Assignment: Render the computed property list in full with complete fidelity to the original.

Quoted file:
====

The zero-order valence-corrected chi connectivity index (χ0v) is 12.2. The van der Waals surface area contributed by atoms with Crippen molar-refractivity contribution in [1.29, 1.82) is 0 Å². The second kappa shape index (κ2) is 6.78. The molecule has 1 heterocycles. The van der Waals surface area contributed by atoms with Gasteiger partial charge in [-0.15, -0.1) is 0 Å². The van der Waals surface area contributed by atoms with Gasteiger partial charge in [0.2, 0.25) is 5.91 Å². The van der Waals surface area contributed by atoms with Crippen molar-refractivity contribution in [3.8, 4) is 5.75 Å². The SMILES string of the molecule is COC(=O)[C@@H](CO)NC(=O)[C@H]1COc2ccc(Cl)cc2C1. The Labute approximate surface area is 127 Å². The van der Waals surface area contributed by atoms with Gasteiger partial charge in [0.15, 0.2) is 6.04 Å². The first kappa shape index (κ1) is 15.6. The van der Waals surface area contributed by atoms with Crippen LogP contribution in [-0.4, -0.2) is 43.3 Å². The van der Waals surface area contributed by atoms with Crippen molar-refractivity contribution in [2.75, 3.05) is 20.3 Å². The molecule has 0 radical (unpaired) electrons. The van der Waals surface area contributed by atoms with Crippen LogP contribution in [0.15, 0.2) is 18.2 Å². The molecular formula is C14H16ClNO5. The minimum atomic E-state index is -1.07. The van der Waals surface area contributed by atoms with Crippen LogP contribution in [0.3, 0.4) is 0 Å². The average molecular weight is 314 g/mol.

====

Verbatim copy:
The zero-order valence-corrected chi connectivity index (χ0v) is 12.2. The van der Waals surface area contributed by atoms with Crippen molar-refractivity contribution in [1.29, 1.82) is 0 Å². The second kappa shape index (κ2) is 6.78. The molecule has 1 heterocycles. The van der Waals surface area contributed by atoms with Gasteiger partial charge in [-0.15, -0.1) is 0 Å². The van der Waals surface area contributed by atoms with Gasteiger partial charge in [0.2, 0.25) is 5.91 Å². The van der Waals surface area contributed by atoms with Crippen molar-refractivity contribution in [3.8, 4) is 5.75 Å². The SMILES string of the molecule is COC(=O)[C@@H](CO)NC(=O)[C@H]1COc2ccc(Cl)cc2C1. The Labute approximate surface area is 127 Å². The van der Waals surface area contributed by atoms with Gasteiger partial charge in [0.15, 0.2) is 6.04 Å². The first kappa shape index (κ1) is 15.6. The van der Waals surface area contributed by atoms with Crippen LogP contribution in [-0.4, -0.2) is 43.3 Å². The van der Waals surface area contributed by atoms with Crippen molar-refractivity contribution in [2.75, 3.05) is 20.3 Å². The molecule has 0 radical (unpaired) electrons. The van der Waals surface area contributed by atoms with Crippen LogP contribution in [0.15, 0.2) is 18.2 Å². The molecular formula is C14H16ClNO5. The minimum atomic E-state index is -1.07. The van der Waals surface area contributed by atoms with Crippen LogP contribution in [0.3, 0.4) is 0 Å². The average molecular weight is 314 g/mol.